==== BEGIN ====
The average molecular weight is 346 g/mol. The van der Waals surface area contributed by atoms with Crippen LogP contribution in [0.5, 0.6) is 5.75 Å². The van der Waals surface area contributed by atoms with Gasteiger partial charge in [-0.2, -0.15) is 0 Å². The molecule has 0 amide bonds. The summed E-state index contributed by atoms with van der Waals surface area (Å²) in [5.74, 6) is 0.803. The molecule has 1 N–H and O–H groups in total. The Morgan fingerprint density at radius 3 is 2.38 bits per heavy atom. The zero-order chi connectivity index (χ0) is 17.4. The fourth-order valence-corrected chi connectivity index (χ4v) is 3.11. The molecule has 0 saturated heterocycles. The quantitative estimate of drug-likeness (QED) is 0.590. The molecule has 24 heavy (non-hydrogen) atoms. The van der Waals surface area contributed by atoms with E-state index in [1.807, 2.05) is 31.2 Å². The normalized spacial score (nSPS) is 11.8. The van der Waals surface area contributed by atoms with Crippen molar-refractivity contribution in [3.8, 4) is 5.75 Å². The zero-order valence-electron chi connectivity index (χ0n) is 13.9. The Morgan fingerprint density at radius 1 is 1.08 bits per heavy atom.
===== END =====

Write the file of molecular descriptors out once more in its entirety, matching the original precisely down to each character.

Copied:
The average molecular weight is 346 g/mol. The van der Waals surface area contributed by atoms with Crippen LogP contribution in [0.5, 0.6) is 5.75 Å². The van der Waals surface area contributed by atoms with Gasteiger partial charge in [-0.2, -0.15) is 0 Å². The molecule has 0 amide bonds. The summed E-state index contributed by atoms with van der Waals surface area (Å²) in [5.74, 6) is 0.803. The molecule has 1 N–H and O–H groups in total. The Morgan fingerprint density at radius 3 is 2.38 bits per heavy atom. The zero-order chi connectivity index (χ0) is 17.4. The fourth-order valence-corrected chi connectivity index (χ4v) is 3.11. The molecule has 0 saturated heterocycles. The quantitative estimate of drug-likeness (QED) is 0.590. The molecule has 24 heavy (non-hydrogen) atoms. The van der Waals surface area contributed by atoms with E-state index in [1.807, 2.05) is 31.2 Å². The normalized spacial score (nSPS) is 11.8. The van der Waals surface area contributed by atoms with Crippen molar-refractivity contribution in [3.8, 4) is 5.75 Å². The zero-order valence-electron chi connectivity index (χ0n) is 13.9. The Morgan fingerprint density at radius 1 is 1.08 bits per heavy atom.